Hong Kong academic combines technology and community service for a winning formula
HKUST professor Woo Kam-tim sets up centre involving students in projects such as an app offering speech therapy for those with language learning difficulties
Hong Kong academic Woo Kam-tim is no armchair critic who just makes observations about society from the classroom.
The associate professor of engineering education at Hong Kong University of Science and Technology prefers a hands-on approach, engaging with the community to improve lives and pushing his students to do the same.
He sets a good example by founding the Centre for Global & Community Engagement, hoping to encourage students from all across Hong Kong to explore ways in which they can use their skills to contribute outside the classroom walls.
“I really hope to encourage more interaction between students and society,” Woo said.
“This is how we as a community can improve our lives, collectively. Often, underprivileged people don’t have access to resources that aren’t necessarily financial – like opportunities, for example. What they want the most is not for us to give them extra help or special services, but for people to treat them like everyone else, as equals.”
One of the centre’s biggest projects is the annual Underwater Robot Competition.
As part of the project, students in the city, including those with special educational needs such as the visually impaired, are invited to attend a workshop, where Woo will teach basic engineering concepts for a few hours. They are then given the same materials to build their own robots.
On the day of the competition, the robots are put through an obstacle course in a swimming pool.
Woo stressed that the point of the contest was to encourage a diverse group of students to work together so they can better understand and help one another.
“Most robot competitions [usually see] robots on land, male competitors and top-ranking students. I wanted to break all three stereotypes, so the centre started its own competition. We chose underwater robotics, and encouraged females and students of all levels to take part,” he said.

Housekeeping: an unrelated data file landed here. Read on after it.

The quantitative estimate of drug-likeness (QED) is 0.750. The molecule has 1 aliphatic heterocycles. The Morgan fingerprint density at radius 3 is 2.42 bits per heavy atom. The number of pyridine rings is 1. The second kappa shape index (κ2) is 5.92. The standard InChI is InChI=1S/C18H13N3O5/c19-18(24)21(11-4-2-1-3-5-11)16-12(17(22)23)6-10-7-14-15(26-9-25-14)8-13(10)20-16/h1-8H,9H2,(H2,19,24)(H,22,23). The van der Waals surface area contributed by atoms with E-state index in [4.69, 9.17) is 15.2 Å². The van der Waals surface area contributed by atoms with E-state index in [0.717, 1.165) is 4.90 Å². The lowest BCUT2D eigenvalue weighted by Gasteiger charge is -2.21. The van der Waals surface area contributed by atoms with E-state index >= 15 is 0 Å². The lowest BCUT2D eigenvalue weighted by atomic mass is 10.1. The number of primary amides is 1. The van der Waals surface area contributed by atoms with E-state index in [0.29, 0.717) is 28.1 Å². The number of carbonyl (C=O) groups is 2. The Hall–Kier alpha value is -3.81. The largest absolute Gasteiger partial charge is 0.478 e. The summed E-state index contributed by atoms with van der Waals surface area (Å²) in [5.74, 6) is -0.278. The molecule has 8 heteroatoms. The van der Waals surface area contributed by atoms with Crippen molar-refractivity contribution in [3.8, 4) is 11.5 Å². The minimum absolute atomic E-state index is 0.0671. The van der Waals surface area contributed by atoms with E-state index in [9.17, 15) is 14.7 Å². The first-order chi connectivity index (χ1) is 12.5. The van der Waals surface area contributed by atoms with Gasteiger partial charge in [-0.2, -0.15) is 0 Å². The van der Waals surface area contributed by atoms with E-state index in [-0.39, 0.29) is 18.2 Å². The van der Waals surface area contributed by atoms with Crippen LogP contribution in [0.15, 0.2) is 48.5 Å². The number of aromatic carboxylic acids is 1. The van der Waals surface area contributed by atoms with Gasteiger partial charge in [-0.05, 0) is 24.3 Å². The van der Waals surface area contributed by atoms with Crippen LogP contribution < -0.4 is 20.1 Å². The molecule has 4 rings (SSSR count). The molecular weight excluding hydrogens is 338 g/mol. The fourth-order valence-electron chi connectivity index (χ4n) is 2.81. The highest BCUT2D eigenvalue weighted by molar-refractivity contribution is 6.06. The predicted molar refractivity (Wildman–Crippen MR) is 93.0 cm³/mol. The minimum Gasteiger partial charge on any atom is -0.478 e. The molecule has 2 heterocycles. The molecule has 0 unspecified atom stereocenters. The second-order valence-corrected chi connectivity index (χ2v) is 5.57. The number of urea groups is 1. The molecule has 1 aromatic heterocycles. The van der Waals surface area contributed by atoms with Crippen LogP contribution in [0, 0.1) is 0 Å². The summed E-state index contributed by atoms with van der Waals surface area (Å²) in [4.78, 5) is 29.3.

Another project by the centre is an app built by Woo and some students. The app offers speech therapy for Hongkongers with language learning difficulties. Using a mobile device, they can talk to the app to hone their listening and speaking skills. The app then tells users whether they are saying the words correctly.
Woo’s centre teamed up with speech therapists and schools to recruit student volunteers in order to train the app’s machine learning algorithm to recognise accurate speech.
“Hongkongers always think of community contribution as selling stickers on the weekends, raising money, or cleaning the beach. We should continue doing these things, but the centre introduces an alternative type of community service.
“We’re bringing technology into society to help people,” Woo said.
HKUST’s School of Engineering has nominated Woo for the South China Morning Post ’s Spirit of Hong Kong Awards in the Community Contribution category.
“I used to think that engineering was about designing products. There are actually very few people who would put engineering and community service together. If students can combine the two, they will come out into the workforce and know how to consider people’s needs when creating products. Society will be better off that way,” Woo said.
Woo admitted that it was not easy at first working at the centre as he had limited resources. But he has since inspired those around him to join in his efforts by leveraging the resources and skills they have as academics.
“At first, it was just me, but now there are an increasing number of colleagues doing this with me.”